Child care crisis tests providers, families and employers and demands lasting solutions
A team of unlikely allies came together in Erie this fall to make the case for a vital economic development tool. They did not pitch new grants, tax incentives or tech incubators but child care — affordable, expert and accessible.
We’ve long recognized early childhood learning — or the lack of it — can alter the trajectory of a child’s life.
The team in Erie — hospitality industry magnate Nick Scott Jr., child care professionals and the Erie Regional Chamber and Growth Partnership — argued that the care and instruction performed in child care settings extends far beyond the child’s horizons to undergird the economy in which their parents play a vital role.
“In 2021, child care is about economic development and a workforce that roars,” they wrote.
It is a realization spreading across the country. The question now, even with Congressional Democrats' transformational child care policy and spending pending in the Build Back Better legislation, is whether the nation uses this moment of insight to fashion lasting child care solutions.
Disruptions in child care during the COVID-19 pandemic sent the economy into a tailspin, as the Erie team wrote.
Half of Pennsylvania employers lost employees due to a lack of child care. Another 57% of low-income working families reduced their work time or left jobs altogether due to child care problems, they said.
Many blamed enhanced unemployment benefits for pandemic labor shortages. But the problem proved more complex than self-serving political talking points accounted for.
Many child care providers were forced to close by shutdown orders early on. Once reopened, they struggled to manage the added costs of safety measures at the same time enrollments dropped as parents opted to keep their kids home. Families had tough decisions to make as they balanced wages against the risk of COVID exposure. Women bowed out of the workforce by the millions, many to care for their children idled at home.
As businesses and schools reopened and women began to return to work, the child care sector could not staff centers to meet the demand.
As Spotlight PA reported, the ranks of child care workers dropped 8.5% between October 2019 and October 2021, from 48,100 to 44,000, according to preliminary data. A study by the Start Strong PA Campaign in the late summer found 92% of providers report staff shortages and that nearly 26,000 children are on waitlists for service.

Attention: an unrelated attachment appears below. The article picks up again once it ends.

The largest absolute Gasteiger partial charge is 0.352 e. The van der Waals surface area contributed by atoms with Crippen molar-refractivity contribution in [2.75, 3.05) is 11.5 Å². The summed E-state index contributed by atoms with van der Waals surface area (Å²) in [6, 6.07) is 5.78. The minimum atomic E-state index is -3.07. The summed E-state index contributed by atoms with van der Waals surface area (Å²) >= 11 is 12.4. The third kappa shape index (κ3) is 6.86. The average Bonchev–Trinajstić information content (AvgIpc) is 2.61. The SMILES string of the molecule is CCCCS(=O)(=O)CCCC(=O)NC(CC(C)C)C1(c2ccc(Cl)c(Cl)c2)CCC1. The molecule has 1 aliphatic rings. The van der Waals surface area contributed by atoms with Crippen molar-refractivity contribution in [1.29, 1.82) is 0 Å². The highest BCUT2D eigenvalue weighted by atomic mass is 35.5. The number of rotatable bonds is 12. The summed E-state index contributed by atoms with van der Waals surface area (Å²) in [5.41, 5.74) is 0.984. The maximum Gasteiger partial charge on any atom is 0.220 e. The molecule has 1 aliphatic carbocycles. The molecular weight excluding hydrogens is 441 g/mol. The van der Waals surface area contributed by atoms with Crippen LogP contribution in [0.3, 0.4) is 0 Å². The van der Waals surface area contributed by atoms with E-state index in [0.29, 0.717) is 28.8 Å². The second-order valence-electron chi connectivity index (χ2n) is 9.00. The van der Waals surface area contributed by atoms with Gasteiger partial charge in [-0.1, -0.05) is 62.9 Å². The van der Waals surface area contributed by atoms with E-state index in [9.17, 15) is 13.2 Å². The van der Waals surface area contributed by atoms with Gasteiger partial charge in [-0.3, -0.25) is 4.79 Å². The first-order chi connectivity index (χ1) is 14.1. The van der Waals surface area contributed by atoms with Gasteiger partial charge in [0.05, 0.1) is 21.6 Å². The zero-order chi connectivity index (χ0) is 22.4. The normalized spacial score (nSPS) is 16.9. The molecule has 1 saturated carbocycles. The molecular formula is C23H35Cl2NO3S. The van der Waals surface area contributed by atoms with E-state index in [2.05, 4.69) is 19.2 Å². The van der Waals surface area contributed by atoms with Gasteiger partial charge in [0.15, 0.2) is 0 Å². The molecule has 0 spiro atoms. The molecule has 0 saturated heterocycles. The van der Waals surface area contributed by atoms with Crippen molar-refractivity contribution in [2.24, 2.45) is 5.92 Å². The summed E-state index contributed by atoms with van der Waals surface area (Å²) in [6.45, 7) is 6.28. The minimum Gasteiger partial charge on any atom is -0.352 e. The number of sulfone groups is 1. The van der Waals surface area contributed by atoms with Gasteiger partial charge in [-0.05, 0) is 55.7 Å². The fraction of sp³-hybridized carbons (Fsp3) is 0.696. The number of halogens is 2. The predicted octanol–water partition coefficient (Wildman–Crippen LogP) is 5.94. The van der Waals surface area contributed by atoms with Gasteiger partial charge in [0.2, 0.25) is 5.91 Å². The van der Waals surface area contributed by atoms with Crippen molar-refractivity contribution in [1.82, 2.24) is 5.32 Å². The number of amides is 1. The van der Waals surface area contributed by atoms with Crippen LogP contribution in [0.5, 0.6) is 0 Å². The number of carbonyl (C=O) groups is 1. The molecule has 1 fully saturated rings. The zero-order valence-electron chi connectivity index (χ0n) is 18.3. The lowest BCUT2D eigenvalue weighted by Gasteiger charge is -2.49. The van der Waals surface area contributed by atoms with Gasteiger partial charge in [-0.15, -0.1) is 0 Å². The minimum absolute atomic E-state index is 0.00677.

Providers, in Spotlight coverage and in the Erie Times-News, described the struggle to attract and retain a workforce.
That's because the pandemic did more than surface the role of child care in a functioning economy. It exposed to wider view the longstanding, untenable business model that has kept child care providers operating on razor-thin margins and too many parents straining to pay the bills for the child care they need in order to work. Costs for families who do not qualify for aid can top well over $10,000 a year at the same time some of those providing care earn low wages. The median pay for child care workers in Pennsylvania in 2019 was $10.69 an hour, Spotlight reported.
The government subsidizes care for some low-income families, but too often those payments do not actually cover the costs of the care. Providers can’t afford to pay competitive wages for labor, which is not menial but arguably one of the most important jobs a person can do — care for and educate a child in their earliest, formative years. School districts, convenience stores, fast food restaurants and more offer better compensation and benefits. So, providers face churn.
An unstable workforce translates into inconsistent services which then interfere with parents’ work schedules, not to mention their states of mind. Even before the pandemic, missed work and turnover triggered by child care challenges cost employers $2.8 billion in revenue and the state, $591 million in tax revenue, the U.S. Chamber of Commerce Foundation said.
Child care relief is flowing via more than $1 billion in federal funds Pennsylvania is deploying to boost subsidies for low-income families and offer one-time grants to providers. Even more money could flow with the passage of Build Back Better legislation pending in the Senate. It, among other things, seeks universal preschool for 3- and 4-year-olds and subsidies to raise providers' wages and ensure that working families don't pay more than 7% of their income on child care.
But those on the front lines say that funding, while welcome, is not a permanent fix. The federal legislation would expire in 2027 and depends on states to adopt key provisions.
This crisis offers leaders the chance to unite to craft meaningful, sustainable policy that reflects the value of this sector of our economy and family tranquility. Turning back the clock to a time when one parent’s income could support a family leaving another free to care for children at home is not an option. Some families have that luxury, but what employer could afford the pay increases to make that possible for most families?
Advocates have policy recommendations at the ready. In Erie, stakeholders are eying public private partnerships as one way to strengthen the sector.
It is time to see child care for what it is — an extension of the education system, our economy and our families — and support it accordingly.